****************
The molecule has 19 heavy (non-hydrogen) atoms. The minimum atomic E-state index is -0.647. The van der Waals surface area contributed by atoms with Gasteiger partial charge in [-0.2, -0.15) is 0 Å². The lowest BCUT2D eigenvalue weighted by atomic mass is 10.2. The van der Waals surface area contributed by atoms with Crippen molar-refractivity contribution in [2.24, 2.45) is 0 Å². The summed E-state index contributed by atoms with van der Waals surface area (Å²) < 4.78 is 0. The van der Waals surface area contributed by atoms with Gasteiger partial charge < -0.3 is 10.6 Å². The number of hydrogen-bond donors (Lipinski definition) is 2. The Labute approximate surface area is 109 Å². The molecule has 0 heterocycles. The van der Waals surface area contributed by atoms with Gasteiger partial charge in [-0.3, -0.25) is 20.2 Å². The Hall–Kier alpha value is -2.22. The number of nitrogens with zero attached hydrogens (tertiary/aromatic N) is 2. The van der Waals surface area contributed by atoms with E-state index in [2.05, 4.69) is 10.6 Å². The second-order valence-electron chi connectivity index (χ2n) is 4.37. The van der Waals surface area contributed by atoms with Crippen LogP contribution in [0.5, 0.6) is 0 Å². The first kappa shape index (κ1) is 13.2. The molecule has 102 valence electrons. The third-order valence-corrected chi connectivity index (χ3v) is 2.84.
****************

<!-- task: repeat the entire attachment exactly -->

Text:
The molecule has 19 heavy (non-hydrogen) atoms. The minimum atomic E-state index is -0.647. The van der Waals surface area contributed by atoms with Gasteiger partial charge in [-0.2, -0.15) is 0 Å². The lowest BCUT2D eigenvalue weighted by atomic mass is 10.2. The van der Waals surface area contributed by atoms with Crippen molar-refractivity contribution in [2.24, 2.45) is 0 Å². The summed E-state index contributed by atoms with van der Waals surface area (Å²) < 4.78 is 0. The van der Waals surface area contributed by atoms with Gasteiger partial charge < -0.3 is 10.6 Å². The number of hydrogen-bond donors (Lipinski definition) is 2. The Labute approximate surface area is 109 Å². The molecule has 0 heterocycles. The van der Waals surface area contributed by atoms with Gasteiger partial charge in [-0.3, -0.25) is 20.2 Å². The Hall–Kier alpha value is -2.22. The number of nitrogens with zero attached hydrogens (tertiary/aromatic N) is 2. The van der Waals surface area contributed by atoms with E-state index in [2.05, 4.69) is 10.6 Å². The second-order valence-electron chi connectivity index (χ2n) is 4.37. The van der Waals surface area contributed by atoms with Crippen LogP contribution in [0.5, 0.6) is 0 Å². The first kappa shape index (κ1) is 13.2. The molecule has 102 valence electrons. The third-order valence-corrected chi connectivity index (χ3v) is 2.84.